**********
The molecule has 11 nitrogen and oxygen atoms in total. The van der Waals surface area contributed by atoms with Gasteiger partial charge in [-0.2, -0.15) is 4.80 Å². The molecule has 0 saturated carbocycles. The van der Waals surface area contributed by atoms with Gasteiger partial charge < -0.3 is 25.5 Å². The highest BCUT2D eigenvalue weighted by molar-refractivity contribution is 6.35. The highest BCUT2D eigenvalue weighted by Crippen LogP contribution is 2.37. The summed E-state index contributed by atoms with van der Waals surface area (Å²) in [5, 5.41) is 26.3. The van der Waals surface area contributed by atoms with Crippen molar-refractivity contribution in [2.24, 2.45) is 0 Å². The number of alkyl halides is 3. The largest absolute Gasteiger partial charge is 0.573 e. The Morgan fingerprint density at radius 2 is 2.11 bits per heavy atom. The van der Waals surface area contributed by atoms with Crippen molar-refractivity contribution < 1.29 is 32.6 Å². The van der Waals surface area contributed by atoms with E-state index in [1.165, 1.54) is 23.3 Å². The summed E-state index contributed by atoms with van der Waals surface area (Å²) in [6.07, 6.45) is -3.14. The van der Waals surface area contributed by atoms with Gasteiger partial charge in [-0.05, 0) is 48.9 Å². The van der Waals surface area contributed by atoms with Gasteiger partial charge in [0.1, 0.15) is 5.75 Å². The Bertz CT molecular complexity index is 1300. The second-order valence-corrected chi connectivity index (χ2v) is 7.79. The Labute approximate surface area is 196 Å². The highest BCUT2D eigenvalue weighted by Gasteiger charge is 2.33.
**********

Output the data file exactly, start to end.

The molecule has 11 nitrogen and oxygen atoms in total. The van der Waals surface area contributed by atoms with Gasteiger partial charge in [-0.2, -0.15) is 4.80 Å². The molecule has 0 saturated carbocycles. The van der Waals surface area contributed by atoms with Gasteiger partial charge < -0.3 is 25.5 Å². The highest BCUT2D eigenvalue weighted by molar-refractivity contribution is 6.35. The highest BCUT2D eigenvalue weighted by Crippen LogP contribution is 2.37. The summed E-state index contributed by atoms with van der Waals surface area (Å²) in [5, 5.41) is 26.3. The van der Waals surface area contributed by atoms with Crippen molar-refractivity contribution in [2.24, 2.45) is 0 Å². The number of alkyl halides is 3. The largest absolute Gasteiger partial charge is 0.573 e. The Morgan fingerprint density at radius 2 is 2.11 bits per heavy atom. The van der Waals surface area contributed by atoms with Crippen molar-refractivity contribution < 1.29 is 32.6 Å². The van der Waals surface area contributed by atoms with E-state index in [1.165, 1.54) is 23.3 Å². The summed E-state index contributed by atoms with van der Waals surface area (Å²) in [6.07, 6.45) is -3.14. The van der Waals surface area contributed by atoms with Gasteiger partial charge in [-0.05, 0) is 48.9 Å². The van der Waals surface area contributed by atoms with Gasteiger partial charge in [0.1, 0.15) is 5.75 Å². The Bertz CT molecular complexity index is 1300. The second-order valence-corrected chi connectivity index (χ2v) is 7.79. The Labute approximate surface area is 196 Å². The highest BCUT2D eigenvalue weighted by Gasteiger charge is 2.33.